Gone is the time when would-be surgeons have to study human anatomy with the help of a detailed picture of a human heart or with the help of a cadaver heart. This time around, thanks to the invention of 3D printers, trainee surgeons can study a lifelike heart prosthetic—with all the works. This is as close as you can get to a real human heart without a patient, of course.
The creator of this 3D printed prosthetic is Richard Arm of the Nottingham Trent University. The prosthetic is made from a silicone gel material that perfectly mimics the texture of a real human heart along with its inner workings. Unlike other 3D printed prosthetic organs made by previous efforts, Mr. Arm’s model was created with the use of varying blends of silicone gels instead of dry powder.
Through actual CT scans of human hearts, the density of the different part of the prosthetic heart was established. Then with the help of a 3D printer, the data from the CT scan was printed to get a very lifelike heart prosthetic without having to create artificial muscle fibers.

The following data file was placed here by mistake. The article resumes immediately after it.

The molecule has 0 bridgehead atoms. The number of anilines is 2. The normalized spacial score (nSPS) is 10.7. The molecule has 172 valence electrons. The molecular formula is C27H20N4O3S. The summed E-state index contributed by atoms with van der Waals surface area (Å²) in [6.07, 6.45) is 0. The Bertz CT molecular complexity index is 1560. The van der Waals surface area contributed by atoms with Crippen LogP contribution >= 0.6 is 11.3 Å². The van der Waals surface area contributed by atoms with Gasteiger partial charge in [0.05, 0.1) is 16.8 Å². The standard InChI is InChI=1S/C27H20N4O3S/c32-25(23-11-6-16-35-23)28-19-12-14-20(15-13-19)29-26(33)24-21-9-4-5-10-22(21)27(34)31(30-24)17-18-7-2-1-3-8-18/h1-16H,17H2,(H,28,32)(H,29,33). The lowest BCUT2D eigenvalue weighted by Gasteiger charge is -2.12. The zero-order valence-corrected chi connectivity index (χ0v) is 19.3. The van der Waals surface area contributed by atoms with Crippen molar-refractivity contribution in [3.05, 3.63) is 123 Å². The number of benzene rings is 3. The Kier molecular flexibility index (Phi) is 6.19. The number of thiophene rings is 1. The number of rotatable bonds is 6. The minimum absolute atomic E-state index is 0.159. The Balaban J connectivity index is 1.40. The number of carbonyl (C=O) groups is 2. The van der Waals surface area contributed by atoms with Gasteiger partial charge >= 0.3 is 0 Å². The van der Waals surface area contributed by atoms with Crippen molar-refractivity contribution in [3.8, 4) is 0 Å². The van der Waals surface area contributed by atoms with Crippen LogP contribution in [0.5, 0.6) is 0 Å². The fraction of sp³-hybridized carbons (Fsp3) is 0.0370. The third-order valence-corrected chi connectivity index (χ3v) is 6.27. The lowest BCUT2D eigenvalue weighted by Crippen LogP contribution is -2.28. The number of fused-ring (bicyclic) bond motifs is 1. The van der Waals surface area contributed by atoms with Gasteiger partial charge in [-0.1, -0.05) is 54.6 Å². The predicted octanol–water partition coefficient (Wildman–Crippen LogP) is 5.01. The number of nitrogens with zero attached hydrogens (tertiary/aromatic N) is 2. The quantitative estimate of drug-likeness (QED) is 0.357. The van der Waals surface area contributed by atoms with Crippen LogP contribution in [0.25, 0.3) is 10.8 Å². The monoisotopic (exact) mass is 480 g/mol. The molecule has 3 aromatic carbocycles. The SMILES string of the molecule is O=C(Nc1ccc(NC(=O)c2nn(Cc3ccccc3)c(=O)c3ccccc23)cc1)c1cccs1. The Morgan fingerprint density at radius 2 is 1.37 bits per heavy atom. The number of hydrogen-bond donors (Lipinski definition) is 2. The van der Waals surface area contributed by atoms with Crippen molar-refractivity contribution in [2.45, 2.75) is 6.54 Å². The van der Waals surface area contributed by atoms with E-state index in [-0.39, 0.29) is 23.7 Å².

With this breakthrough in creating an artificial and lifelike heart that trainee surgeons can practice on, it opens a lot of possibilities for medical students. It allows them to simulate an operation even as trainee surgeons and be able to feel a lifelike sensation of cutting through a heart and how a heart would look like inside.
To further enhance the realism of a mock operation, the study even looked into plans of pumping an artificial blood through this 3D printed heart.
Image Taken From: http://www.bbc.com/news/uk-england-nottinghamshire-29047165